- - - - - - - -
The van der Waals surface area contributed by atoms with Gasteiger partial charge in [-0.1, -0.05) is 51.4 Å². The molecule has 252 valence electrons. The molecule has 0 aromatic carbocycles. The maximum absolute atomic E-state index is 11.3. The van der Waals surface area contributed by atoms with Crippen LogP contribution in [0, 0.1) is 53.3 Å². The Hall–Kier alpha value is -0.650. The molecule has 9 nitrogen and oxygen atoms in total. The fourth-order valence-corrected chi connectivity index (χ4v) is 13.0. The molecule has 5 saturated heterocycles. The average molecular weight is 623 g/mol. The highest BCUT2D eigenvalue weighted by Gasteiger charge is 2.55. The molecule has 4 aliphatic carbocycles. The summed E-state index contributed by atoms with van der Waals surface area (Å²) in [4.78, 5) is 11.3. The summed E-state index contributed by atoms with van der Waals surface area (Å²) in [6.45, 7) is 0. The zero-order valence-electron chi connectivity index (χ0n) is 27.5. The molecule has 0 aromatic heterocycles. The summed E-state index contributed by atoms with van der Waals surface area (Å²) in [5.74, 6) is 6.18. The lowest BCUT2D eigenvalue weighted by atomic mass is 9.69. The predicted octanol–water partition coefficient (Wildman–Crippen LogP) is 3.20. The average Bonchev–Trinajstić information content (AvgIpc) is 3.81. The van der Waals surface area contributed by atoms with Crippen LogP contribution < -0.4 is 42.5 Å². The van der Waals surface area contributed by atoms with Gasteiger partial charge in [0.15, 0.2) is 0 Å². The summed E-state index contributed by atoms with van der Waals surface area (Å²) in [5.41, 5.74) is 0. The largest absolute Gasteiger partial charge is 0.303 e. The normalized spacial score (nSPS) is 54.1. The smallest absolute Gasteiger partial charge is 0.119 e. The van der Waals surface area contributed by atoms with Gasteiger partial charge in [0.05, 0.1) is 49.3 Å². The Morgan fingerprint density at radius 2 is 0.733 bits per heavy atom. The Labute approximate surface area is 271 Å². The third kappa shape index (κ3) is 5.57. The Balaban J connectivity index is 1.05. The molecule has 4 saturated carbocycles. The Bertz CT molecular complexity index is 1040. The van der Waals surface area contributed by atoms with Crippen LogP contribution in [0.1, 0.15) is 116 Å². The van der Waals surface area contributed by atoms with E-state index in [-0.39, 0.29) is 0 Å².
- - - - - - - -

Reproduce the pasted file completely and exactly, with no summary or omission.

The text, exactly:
The van der Waals surface area contributed by atoms with Gasteiger partial charge in [-0.1, -0.05) is 51.4 Å². The molecule has 252 valence electrons. The molecule has 0 aromatic carbocycles. The maximum absolute atomic E-state index is 11.3. The van der Waals surface area contributed by atoms with Crippen LogP contribution in [0, 0.1) is 53.3 Å². The Hall–Kier alpha value is -0.650. The molecule has 9 nitrogen and oxygen atoms in total. The fourth-order valence-corrected chi connectivity index (χ4v) is 13.0. The molecule has 5 saturated heterocycles. The average molecular weight is 623 g/mol. The highest BCUT2D eigenvalue weighted by Gasteiger charge is 2.55. The molecule has 4 aliphatic carbocycles. The summed E-state index contributed by atoms with van der Waals surface area (Å²) in [4.78, 5) is 11.3. The summed E-state index contributed by atoms with van der Waals surface area (Å²) in [6.45, 7) is 0. The zero-order valence-electron chi connectivity index (χ0n) is 27.5. The molecule has 0 aromatic heterocycles. The summed E-state index contributed by atoms with van der Waals surface area (Å²) in [5.74, 6) is 6.18. The lowest BCUT2D eigenvalue weighted by atomic mass is 9.69. The predicted octanol–water partition coefficient (Wildman–Crippen LogP) is 3.20. The average Bonchev–Trinajstić information content (AvgIpc) is 3.81. The van der Waals surface area contributed by atoms with Crippen LogP contribution < -0.4 is 42.5 Å². The van der Waals surface area contributed by atoms with Gasteiger partial charge in [0.15, 0.2) is 0 Å². The summed E-state index contributed by atoms with van der Waals surface area (Å²) in [5.41, 5.74) is 0. The largest absolute Gasteiger partial charge is 0.303 e. The normalized spacial score (nSPS) is 54.1. The smallest absolute Gasteiger partial charge is 0.119 e. The van der Waals surface area contributed by atoms with Gasteiger partial charge in [0.05, 0.1) is 49.3 Å². The Morgan fingerprint density at radius 2 is 0.733 bits per heavy atom. The Labute approximate surface area is 271 Å². The third kappa shape index (κ3) is 5.57. The Balaban J connectivity index is 1.05. The molecule has 4 saturated carbocycles. The Bertz CT molecular complexity index is 1040. The van der Waals surface area contributed by atoms with Crippen LogP contribution in [0.1, 0.15) is 116 Å². The van der Waals surface area contributed by atoms with E-state index in [-0.39, 0.29) is 0 Å².